If you’ve ever been a part of a strategic planning process that didn’t produce results, it’s likely that it fell victim to one of these 10 pitfalls that plague strategic planning. Today’s Whiteboard Session is about identifying these common pitfalls in strategic planning and what you can do to overcome them.
For more resources on building your strategic plan, view the Essentials Guide to Strategic Planning.
“Hi, my name’s Erica Olsen. Today’s white board session is about identifying the common pitfalls in strategic planning so you can avoid them. So let’s look at the ten pitfalls that we’ve identified. The first is lack of ownership, which occurs when people don’t have input into the planning process and responsibility for what comes out of the planning process. Empowerment, lack of empowerment occurs when the people involved in the goals or the actions don’t have the authority or the tools to actually get those items accomplished. Lack of accountability happens when were not actually holding people accountable for the goals and actions that they are responsible for accomplishing. Lack of communication, that’s a big one. The first problem with that is the fact that the plan, while it may seem understandable to the executives, doesn’t make sense to everybody else in the organization. And then adding on top of that, we don’t talk about it on a frequent basis. Lack of communication can actually be resolved by using the plan in day-to-day communication.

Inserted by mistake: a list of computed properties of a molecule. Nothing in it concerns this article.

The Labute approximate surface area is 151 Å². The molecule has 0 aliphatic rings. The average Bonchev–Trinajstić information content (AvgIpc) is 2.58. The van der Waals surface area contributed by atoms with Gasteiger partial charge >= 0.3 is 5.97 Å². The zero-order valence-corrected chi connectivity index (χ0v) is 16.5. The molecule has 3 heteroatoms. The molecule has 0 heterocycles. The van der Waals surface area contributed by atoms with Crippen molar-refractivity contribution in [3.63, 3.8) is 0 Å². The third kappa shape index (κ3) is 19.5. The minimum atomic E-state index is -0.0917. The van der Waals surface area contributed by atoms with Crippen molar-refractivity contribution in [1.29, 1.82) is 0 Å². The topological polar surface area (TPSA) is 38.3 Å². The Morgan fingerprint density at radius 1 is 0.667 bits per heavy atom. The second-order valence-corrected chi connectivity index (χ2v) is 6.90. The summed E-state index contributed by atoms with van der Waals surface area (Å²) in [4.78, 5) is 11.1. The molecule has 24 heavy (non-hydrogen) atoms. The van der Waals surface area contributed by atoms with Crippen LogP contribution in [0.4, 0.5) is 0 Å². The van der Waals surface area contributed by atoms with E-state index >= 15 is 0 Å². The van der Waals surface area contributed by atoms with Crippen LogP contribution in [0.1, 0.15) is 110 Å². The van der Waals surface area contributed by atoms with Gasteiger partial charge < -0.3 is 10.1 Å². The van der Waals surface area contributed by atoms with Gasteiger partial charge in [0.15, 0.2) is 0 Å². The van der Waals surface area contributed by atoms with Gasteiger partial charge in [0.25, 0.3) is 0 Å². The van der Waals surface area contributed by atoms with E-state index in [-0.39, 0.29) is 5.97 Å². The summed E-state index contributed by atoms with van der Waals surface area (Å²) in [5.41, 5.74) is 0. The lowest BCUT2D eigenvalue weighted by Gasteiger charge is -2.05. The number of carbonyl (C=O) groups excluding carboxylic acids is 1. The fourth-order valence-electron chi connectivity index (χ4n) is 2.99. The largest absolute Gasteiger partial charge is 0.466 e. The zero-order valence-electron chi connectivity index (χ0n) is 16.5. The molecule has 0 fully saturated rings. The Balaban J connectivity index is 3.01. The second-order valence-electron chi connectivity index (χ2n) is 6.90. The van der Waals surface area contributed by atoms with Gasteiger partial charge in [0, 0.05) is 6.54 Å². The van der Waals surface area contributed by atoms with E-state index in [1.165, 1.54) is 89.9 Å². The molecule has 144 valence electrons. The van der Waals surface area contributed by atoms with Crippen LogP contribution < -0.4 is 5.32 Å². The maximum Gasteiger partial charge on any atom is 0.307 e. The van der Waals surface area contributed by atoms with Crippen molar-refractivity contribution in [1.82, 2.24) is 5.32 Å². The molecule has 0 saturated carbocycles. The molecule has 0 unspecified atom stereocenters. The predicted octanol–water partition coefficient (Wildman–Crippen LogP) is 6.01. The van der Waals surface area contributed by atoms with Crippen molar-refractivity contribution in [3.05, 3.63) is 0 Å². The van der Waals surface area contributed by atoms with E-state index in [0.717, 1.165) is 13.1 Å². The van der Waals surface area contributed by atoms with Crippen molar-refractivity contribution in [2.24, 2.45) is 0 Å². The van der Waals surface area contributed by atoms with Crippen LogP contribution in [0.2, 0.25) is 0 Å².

Removed, that is not actually helping us on a daily basis, that is kind of sitting over on the side as this extra thing. No decision making is made based on the strategic goals. When the strategic plan is disconnected from the day to day, it’s not guiding the actions of the staff, then it’s not helping us make decisions. It’s not helpful. Overwhelming, too many goals, too many actions. Lack of buy in. That what came out of the planning process, people don’t believe in. That it’s only done annually goes back hand-in-hand with communication; that we only talk about this on an annual basis and people know that they won’t have to hear about it again for another 11 1/2 months. And that it’s just an event, it’s a just a word dog that gets put on the shelf and doesn’t get resurrected until a new executive comes around and thinks it’s important. So now that we’ve identified the pitfalls you should be able to avoid them.”